Rural Intelligence: The Online Magazine for Eastern New York, Western Connecticut and the Southern Berkshires
Tuesday, October 24, 2017
 
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RI Archives: Parties

View all past Party articles.


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STAIR GALLERIES

ELYSE HARNEY

Parties & Openings


Oct. 14 - Stockbridge
LitNet American Dream Gala

Oct. 7 - North Adams
Liz Glynn Opening Reception

Oct. 7 - Stockbridge
Schantz Galleries Reception

[See more Parties articles]

New Milford Barn Quilt Trail Kicks Off At The Silo

Lisa Green reports from New Milford. One of the things we most love about covering events is bearing witness to (and yes, being embraced by) the warmth and enthusiasm of the communities in the RI region. On Sunday, Sept. 24, that “we’re all in this together” spirit filled The Silo’s handsome, restored barn at Hunt Hill Farm. The brunch, catered by Bonni Manning, honored the farmers, artists, volunteers, boards and commissions who banded together to make Connecticut’s first barn quilt trail a reality. Now, eight giant painted quilt panels adorn eight barns, with each design reflecting the history of the farm and the town’s agricultural past. New Milford Mayor Dave Gronbach presented certificates of appreciation to the many participants, praising the project as the perfect intersection of art, landscape and community. In a fitting cap to the event, Rachel Carley, an expert on barns in Connecticut, spoke about the styles of the eight host barns on the New Milford Barn Quilt Trail. [Above, the Quilt Trail committee: Suzanne Von Holt, chair, with Julie Bailey and Susan Bailey (no relation), whose barn bears the first of the quilts to be hung.]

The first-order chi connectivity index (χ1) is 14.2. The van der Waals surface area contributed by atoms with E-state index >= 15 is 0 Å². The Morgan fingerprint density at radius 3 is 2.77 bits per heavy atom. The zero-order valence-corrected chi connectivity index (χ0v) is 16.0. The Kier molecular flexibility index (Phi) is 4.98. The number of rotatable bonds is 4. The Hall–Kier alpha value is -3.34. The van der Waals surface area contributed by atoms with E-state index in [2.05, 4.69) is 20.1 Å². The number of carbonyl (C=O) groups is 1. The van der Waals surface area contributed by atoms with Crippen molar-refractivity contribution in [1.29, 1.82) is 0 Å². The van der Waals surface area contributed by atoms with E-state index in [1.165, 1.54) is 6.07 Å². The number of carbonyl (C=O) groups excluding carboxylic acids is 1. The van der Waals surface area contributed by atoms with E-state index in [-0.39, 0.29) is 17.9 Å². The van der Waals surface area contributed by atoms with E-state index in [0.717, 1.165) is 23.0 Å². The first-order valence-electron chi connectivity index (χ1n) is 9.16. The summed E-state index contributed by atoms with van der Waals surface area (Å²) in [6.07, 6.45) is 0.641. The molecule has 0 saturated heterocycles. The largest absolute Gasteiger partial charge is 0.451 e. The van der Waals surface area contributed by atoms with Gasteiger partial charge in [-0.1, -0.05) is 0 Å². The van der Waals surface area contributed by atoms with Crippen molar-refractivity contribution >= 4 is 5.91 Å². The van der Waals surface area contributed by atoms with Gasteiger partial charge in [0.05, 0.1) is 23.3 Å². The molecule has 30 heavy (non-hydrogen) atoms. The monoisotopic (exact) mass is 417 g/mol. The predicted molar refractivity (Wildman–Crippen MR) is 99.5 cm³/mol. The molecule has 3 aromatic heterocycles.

Elizabeth Schrang of the Weantinoge Heritage Land Trust, which sponsored a quilt at Smirsky Farm, with her mother, Maridith Schrang; Rob Burkhart, president of the New Milford Trust for Historic Preservation, and Lorraine Ryan, an artist who is creating a series of paintings of the barns.


Sharon Kaufman, executive director, and Jayson Roberts, studio director of the Village Center for the Arts, which played a leading role in painting the eight-foot-square quilt panels.


Sarah Carberry and her mother Janet Harris of Harris Hill Farm (the first to hang one of the quilts); Mayor Dave Gronbach hands out certificates to farmers who lent their barns to the project.


The Silo at Hunt Hill Farm created a quilt pattern that reflects its agricultural and cultural history: Skitch Henderson, founder of the New York Pops orchestra, long-time musical director of the NBC Orchestra and radio and television personality, and his wife Ruth, a writer, chef and entrepreneur, fell in love with the property and purchased it in 1968. Building by building, they converted the two farms into a much-beloved cooking school, art gallery, museum and kitchen store.

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Posted by Lisa Green on 09/25/17 at 10:10 AM • Permalink